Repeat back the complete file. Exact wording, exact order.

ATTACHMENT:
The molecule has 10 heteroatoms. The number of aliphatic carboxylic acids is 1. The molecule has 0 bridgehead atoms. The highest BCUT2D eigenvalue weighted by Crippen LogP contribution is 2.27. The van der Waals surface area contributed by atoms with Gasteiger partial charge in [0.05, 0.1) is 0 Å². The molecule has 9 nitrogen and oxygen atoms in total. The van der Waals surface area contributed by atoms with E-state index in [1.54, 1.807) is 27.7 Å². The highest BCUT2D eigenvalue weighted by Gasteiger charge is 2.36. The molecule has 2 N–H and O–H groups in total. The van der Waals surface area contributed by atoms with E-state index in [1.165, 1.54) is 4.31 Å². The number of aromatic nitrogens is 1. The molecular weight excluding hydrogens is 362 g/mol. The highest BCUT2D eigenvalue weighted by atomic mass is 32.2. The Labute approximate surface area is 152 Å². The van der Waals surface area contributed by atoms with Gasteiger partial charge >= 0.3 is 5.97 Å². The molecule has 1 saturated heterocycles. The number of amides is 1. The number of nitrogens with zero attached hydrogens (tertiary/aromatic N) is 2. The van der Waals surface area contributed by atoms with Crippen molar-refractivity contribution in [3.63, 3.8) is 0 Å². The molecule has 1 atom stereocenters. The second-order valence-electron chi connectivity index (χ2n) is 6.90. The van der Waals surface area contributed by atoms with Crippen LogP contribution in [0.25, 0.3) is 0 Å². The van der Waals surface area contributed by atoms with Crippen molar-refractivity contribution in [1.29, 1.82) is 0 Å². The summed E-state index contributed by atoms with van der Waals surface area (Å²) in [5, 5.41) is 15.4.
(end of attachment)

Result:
The molecule has 10 heteroatoms. The number of aliphatic carboxylic acids is 1. The molecule has 0 bridgehead atoms. The highest BCUT2D eigenvalue weighted by Crippen LogP contribution is 2.27. The van der Waals surface area contributed by atoms with Gasteiger partial charge in [0.05, 0.1) is 0 Å². The molecule has 9 nitrogen and oxygen atoms in total. The van der Waals surface area contributed by atoms with E-state index in [1.54, 1.807) is 27.7 Å². The highest BCUT2D eigenvalue weighted by Gasteiger charge is 2.36. The molecule has 2 N–H and O–H groups in total. The van der Waals surface area contributed by atoms with E-state index in [1.165, 1.54) is 4.31 Å². The number of aromatic nitrogens is 1. The molecular weight excluding hydrogens is 362 g/mol. The highest BCUT2D eigenvalue weighted by atomic mass is 32.2. The Labute approximate surface area is 152 Å². The van der Waals surface area contributed by atoms with Gasteiger partial charge >= 0.3 is 5.97 Å². The molecule has 1 saturated heterocycles. The number of amides is 1. The number of nitrogens with zero attached hydrogens (tertiary/aromatic N) is 2. The van der Waals surface area contributed by atoms with Crippen molar-refractivity contribution in [3.63, 3.8) is 0 Å². The molecule has 1 atom stereocenters. The second-order valence-electron chi connectivity index (χ2n) is 6.90. The van der Waals surface area contributed by atoms with Crippen LogP contribution in [0.25, 0.3) is 0 Å². The van der Waals surface area contributed by atoms with Crippen molar-refractivity contribution in [1.29, 1.82) is 0 Å². The summed E-state index contributed by atoms with van der Waals surface area (Å²) in [5, 5.41) is 15.4.